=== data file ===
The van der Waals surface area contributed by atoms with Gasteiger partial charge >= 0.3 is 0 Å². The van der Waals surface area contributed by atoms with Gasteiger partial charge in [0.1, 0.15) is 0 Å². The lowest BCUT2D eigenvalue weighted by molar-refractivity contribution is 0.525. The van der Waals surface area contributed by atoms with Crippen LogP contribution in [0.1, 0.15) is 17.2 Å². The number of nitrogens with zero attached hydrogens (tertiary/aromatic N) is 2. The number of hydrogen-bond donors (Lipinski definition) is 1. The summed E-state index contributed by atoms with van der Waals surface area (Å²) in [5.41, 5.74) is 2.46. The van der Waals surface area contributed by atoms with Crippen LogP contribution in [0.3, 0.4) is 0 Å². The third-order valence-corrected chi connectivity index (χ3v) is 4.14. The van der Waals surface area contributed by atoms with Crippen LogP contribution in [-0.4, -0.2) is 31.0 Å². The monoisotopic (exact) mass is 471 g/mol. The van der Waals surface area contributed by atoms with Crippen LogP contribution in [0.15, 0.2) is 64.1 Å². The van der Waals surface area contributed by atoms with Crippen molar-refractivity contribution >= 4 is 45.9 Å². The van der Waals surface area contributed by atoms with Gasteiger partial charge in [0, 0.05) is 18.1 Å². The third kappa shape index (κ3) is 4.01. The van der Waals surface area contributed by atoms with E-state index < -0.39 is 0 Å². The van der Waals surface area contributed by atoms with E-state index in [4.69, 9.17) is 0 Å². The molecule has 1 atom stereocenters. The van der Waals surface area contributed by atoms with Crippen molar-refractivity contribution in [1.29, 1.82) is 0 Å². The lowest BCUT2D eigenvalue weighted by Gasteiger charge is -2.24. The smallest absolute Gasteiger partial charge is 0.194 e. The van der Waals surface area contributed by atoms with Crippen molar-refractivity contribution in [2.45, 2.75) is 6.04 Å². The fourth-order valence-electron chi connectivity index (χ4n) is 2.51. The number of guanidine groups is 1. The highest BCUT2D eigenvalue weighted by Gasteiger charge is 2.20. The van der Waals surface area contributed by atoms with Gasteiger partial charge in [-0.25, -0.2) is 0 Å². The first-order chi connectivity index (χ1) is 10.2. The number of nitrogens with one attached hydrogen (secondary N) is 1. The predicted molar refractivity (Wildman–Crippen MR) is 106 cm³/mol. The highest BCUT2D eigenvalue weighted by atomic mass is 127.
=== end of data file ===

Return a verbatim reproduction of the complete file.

The van der Waals surface area contributed by atoms with Gasteiger partial charge >= 0.3 is 0 Å². The van der Waals surface area contributed by atoms with Gasteiger partial charge in [0.1, 0.15) is 0 Å². The lowest BCUT2D eigenvalue weighted by molar-refractivity contribution is 0.525. The van der Waals surface area contributed by atoms with Crippen LogP contribution in [0.1, 0.15) is 17.2 Å². The number of nitrogens with zero attached hydrogens (tertiary/aromatic N) is 2. The number of hydrogen-bond donors (Lipinski definition) is 1. The summed E-state index contributed by atoms with van der Waals surface area (Å²) in [5.41, 5.74) is 2.46. The van der Waals surface area contributed by atoms with Crippen LogP contribution in [0.3, 0.4) is 0 Å². The third-order valence-corrected chi connectivity index (χ3v) is 4.14. The van der Waals surface area contributed by atoms with Crippen LogP contribution in [-0.4, -0.2) is 31.0 Å². The monoisotopic (exact) mass is 471 g/mol. The van der Waals surface area contributed by atoms with Crippen LogP contribution in [0.15, 0.2) is 64.1 Å². The van der Waals surface area contributed by atoms with Crippen molar-refractivity contribution >= 4 is 45.9 Å². The van der Waals surface area contributed by atoms with Gasteiger partial charge in [0, 0.05) is 18.1 Å². The third kappa shape index (κ3) is 4.01. The van der Waals surface area contributed by atoms with E-state index < -0.39 is 0 Å². The van der Waals surface area contributed by atoms with E-state index in [4.69, 9.17) is 0 Å². The molecule has 1 atom stereocenters. The van der Waals surface area contributed by atoms with Crippen molar-refractivity contribution in [1.29, 1.82) is 0 Å². The lowest BCUT2D eigenvalue weighted by Gasteiger charge is -2.24. The smallest absolute Gasteiger partial charge is 0.194 e. The van der Waals surface area contributed by atoms with Crippen molar-refractivity contribution in [2.45, 2.75) is 6.04 Å². The fourth-order valence-electron chi connectivity index (χ4n) is 2.51. The number of guanidine groups is 1. The highest BCUT2D eigenvalue weighted by Gasteiger charge is 2.20. The van der Waals surface area contributed by atoms with Gasteiger partial charge in [-0.25, -0.2) is 0 Å². The first-order chi connectivity index (χ1) is 10.2. The number of nitrogens with one attached hydrogen (secondary N) is 1. The predicted molar refractivity (Wildman–Crippen MR) is 106 cm³/mol. The highest BCUT2D eigenvalue weighted by atomic mass is 127.